Efficiency and UNC-Chapel Hill (Opinion-Editorial Column)
The News & Observer (Raleigh)July 29, 2009
When I proposed a major study that would look for ways that the University of North Carolina at Chapel Hill could be more efficient and effective, my announcement was met with skepticism on campus. I had been chancellor for less than a year, and by all accounts, things on campus were going pretty well in spite of the serious economic situation and budget cuts the likes of which we hadn't seen in many years.
So why, then, would a chancellor still on his first-year honeymoon propose such a study? And why on Earth would I commission a firm whose specialty was global business consulting?
The immediate assumption was that men in suits would visit campus a few times, crunch a few numbers, and return with recommendations for outsourcing or eliminating hundreds of jobs.
Fast forward to last week when we released to the campus the final report from Bain & Co. They are, by the way, the global business consulting firm that has spent the last few months on campus, helping us look for ways to streamline our operations and become more effective. If we could identify savings, we could redirect those savings into the academic mission.
And here's the fascinating thing — a lot of people are actually enthusiastic about the work that Bain did. That's in large measure because we were transparent about the work that Bain was doing, and we solicited the views of hundreds of people on campus.
Interest in the Bain report has been high. Last week, we posted a summary of the report and the full report on a special budget Web site where we've been updating the campus. The report was downloaded more than 8,000 times (see: universityrelations.unc.edu/budget/).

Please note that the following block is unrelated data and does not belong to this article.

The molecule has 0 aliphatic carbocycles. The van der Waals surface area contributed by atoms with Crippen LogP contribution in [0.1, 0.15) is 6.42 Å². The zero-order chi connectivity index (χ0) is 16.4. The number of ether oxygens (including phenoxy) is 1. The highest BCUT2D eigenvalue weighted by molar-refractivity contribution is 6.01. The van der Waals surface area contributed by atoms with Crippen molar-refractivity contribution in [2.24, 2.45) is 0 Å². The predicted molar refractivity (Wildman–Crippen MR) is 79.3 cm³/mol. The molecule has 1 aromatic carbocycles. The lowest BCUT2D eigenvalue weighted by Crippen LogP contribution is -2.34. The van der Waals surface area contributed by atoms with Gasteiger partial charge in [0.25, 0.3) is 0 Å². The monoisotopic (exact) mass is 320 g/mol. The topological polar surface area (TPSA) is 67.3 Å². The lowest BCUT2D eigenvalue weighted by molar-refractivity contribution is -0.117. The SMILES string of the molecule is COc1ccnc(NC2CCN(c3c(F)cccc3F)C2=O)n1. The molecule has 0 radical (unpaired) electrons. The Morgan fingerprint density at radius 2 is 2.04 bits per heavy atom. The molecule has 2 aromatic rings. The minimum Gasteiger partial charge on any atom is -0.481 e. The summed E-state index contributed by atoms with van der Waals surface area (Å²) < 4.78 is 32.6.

There are two reasons why this report is so important.
First, the economic crisis isn't over. Recent projections suggest that North Carolina's unemployment rate could continue to increase for three more quarters. Implementing the recommendations described in the Bain report could help us prepare for additional cuts without affecting research and teaching. Second, public confidence in the way that universities are managed is strained. Legitimate concerns are being expressed about the growth in our administrative costs. We're proud that Carolina has been ahead of the curve in addressing these concerns this year, and this report shows that we are serious about changing the way we do business.
There are two key findings in the report. Bain's analysis indicates that the university's administrative expenses per student have grown faster — at an annual rate of 6.6 percent from 2004 to 2008 — than academic expenses, which grew during the same period by 4.8 percent. (Note that this is about rate of growth. This university has never spent more on administrative costs than on instruction.)
The consultants also noted that the university's complex organization leads to inefficiencies. And while we learned from the consultants that our complexity is probably no worse than in large organizations in the private sector, we feel an even greater obligation to address it, because the public that is supporting us has so much hope in what we can do to transform the future.
The good news is that these are things that we can fix. I place a lot of emphasis on the importance of this work, especially because of the budget constraints and public scrutiny we face now.
The really hard work is ahead of us. I've asked Joe Templeton, a longtime faculty member and former chair of the faculty, to help lead our response to the Bain report. We're also fortunate that Bain has committed to come back to campus for a pro bono follow-up engagement to help us measure how well we've done. We'll make the results of their follow-up public so that we can be held accountable for addressing the recommendations.
Most people don't become chancellors to work on procurement, performance management and enterprise resource planning. But I'm downright excited about these topics now. And I sure am glad we started this study last fall: we owe it to higher education and the people of North Carolina to get this right.
Holden Thorp is chancellor of UNC-Chapel Hill.(Posted with permission from The News & Observer).